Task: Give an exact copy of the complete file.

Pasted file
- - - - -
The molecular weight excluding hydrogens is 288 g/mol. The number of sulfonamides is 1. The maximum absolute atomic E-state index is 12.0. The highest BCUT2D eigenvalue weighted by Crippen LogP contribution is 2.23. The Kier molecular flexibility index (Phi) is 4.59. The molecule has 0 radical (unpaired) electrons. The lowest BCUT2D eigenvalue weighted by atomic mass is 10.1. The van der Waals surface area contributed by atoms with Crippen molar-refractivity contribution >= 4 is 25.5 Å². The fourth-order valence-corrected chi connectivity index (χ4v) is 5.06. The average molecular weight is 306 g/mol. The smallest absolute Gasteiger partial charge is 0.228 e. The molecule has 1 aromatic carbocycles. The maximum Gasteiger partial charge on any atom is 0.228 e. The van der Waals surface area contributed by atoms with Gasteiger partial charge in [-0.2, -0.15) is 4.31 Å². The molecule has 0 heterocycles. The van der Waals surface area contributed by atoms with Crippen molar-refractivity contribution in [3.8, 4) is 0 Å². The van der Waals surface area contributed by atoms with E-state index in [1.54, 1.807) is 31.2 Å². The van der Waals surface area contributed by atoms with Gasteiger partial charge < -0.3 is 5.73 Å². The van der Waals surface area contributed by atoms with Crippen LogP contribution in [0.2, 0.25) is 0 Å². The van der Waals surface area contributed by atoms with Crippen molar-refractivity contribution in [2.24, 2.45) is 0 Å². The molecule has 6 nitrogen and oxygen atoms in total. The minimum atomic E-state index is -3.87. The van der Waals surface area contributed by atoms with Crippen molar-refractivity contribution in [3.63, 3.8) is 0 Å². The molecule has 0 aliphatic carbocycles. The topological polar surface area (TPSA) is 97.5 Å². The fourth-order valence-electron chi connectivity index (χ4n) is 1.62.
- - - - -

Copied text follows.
The molecular weight excluding hydrogens is 288 g/mol. The number of sulfonamides is 1. The maximum absolute atomic E-state index is 12.0. The highest BCUT2D eigenvalue weighted by Crippen LogP contribution is 2.23. The Kier molecular flexibility index (Phi) is 4.59. The molecule has 0 radical (unpaired) electrons. The lowest BCUT2D eigenvalue weighted by atomic mass is 10.1. The van der Waals surface area contributed by atoms with Crippen molar-refractivity contribution >= 4 is 25.5 Å². The fourth-order valence-corrected chi connectivity index (χ4v) is 5.06. The average molecular weight is 306 g/mol. The smallest absolute Gasteiger partial charge is 0.228 e. The molecule has 1 aromatic carbocycles. The maximum Gasteiger partial charge on any atom is 0.228 e. The van der Waals surface area contributed by atoms with Gasteiger partial charge in [-0.2, -0.15) is 4.31 Å². The molecule has 0 heterocycles. The van der Waals surface area contributed by atoms with Crippen molar-refractivity contribution in [3.8, 4) is 0 Å². The van der Waals surface area contributed by atoms with E-state index in [1.54, 1.807) is 31.2 Å². The van der Waals surface area contributed by atoms with Gasteiger partial charge < -0.3 is 5.73 Å². The van der Waals surface area contributed by atoms with Crippen LogP contribution in [0.2, 0.25) is 0 Å². The van der Waals surface area contributed by atoms with Crippen molar-refractivity contribution in [2.24, 2.45) is 0 Å². The molecule has 6 nitrogen and oxygen atoms in total. The minimum atomic E-state index is -3.87. The van der Waals surface area contributed by atoms with Crippen molar-refractivity contribution in [3.63, 3.8) is 0 Å². The molecule has 0 aliphatic carbocycles. The topological polar surface area (TPSA) is 97.5 Å². The fourth-order valence-electron chi connectivity index (χ4n) is 1.62.